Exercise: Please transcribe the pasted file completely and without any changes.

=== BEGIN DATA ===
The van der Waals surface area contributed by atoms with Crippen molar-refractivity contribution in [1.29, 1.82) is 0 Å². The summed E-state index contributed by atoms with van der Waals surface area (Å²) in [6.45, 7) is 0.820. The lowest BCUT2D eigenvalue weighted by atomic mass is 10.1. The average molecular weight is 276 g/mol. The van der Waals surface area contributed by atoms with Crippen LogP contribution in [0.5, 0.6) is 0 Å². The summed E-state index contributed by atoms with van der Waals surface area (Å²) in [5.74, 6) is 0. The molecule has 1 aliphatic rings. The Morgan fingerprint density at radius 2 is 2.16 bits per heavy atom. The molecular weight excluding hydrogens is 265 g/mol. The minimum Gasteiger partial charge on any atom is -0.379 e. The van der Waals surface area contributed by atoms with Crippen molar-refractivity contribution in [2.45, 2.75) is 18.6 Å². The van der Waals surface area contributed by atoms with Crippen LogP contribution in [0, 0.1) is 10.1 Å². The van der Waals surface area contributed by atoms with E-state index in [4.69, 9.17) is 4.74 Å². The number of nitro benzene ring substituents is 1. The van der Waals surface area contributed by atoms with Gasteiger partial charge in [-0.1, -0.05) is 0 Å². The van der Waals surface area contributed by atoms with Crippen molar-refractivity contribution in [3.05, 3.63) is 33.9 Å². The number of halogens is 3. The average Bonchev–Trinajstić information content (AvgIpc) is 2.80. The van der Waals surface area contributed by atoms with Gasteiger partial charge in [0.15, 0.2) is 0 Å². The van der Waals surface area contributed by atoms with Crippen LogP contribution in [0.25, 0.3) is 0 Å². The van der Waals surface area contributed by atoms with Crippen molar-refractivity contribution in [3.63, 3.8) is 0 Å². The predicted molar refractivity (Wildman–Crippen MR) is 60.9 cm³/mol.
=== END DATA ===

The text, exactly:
The van der Waals surface area contributed by atoms with Crippen molar-refractivity contribution in [1.29, 1.82) is 0 Å². The summed E-state index contributed by atoms with van der Waals surface area (Å²) in [6.45, 7) is 0.820. The lowest BCUT2D eigenvalue weighted by atomic mass is 10.1. The average molecular weight is 276 g/mol. The van der Waals surface area contributed by atoms with Crippen LogP contribution in [0.5, 0.6) is 0 Å². The summed E-state index contributed by atoms with van der Waals surface area (Å²) in [5.74, 6) is 0. The molecule has 1 aliphatic rings. The Morgan fingerprint density at radius 2 is 2.16 bits per heavy atom. The molecular weight excluding hydrogens is 265 g/mol. The minimum Gasteiger partial charge on any atom is -0.379 e. The van der Waals surface area contributed by atoms with Crippen molar-refractivity contribution in [2.45, 2.75) is 18.6 Å². The van der Waals surface area contributed by atoms with Crippen LogP contribution in [0, 0.1) is 10.1 Å². The van der Waals surface area contributed by atoms with E-state index in [4.69, 9.17) is 4.74 Å². The number of nitro benzene ring substituents is 1. The van der Waals surface area contributed by atoms with Gasteiger partial charge in [-0.1, -0.05) is 0 Å². The van der Waals surface area contributed by atoms with Crippen molar-refractivity contribution in [3.05, 3.63) is 33.9 Å². The number of halogens is 3. The average Bonchev–Trinajstić information content (AvgIpc) is 2.80. The van der Waals surface area contributed by atoms with Gasteiger partial charge in [0.15, 0.2) is 0 Å². The van der Waals surface area contributed by atoms with Crippen LogP contribution in [0.25, 0.3) is 0 Å². The van der Waals surface area contributed by atoms with Crippen molar-refractivity contribution in [3.63, 3.8) is 0 Å². The predicted molar refractivity (Wildman–Crippen MR) is 60.9 cm³/mol.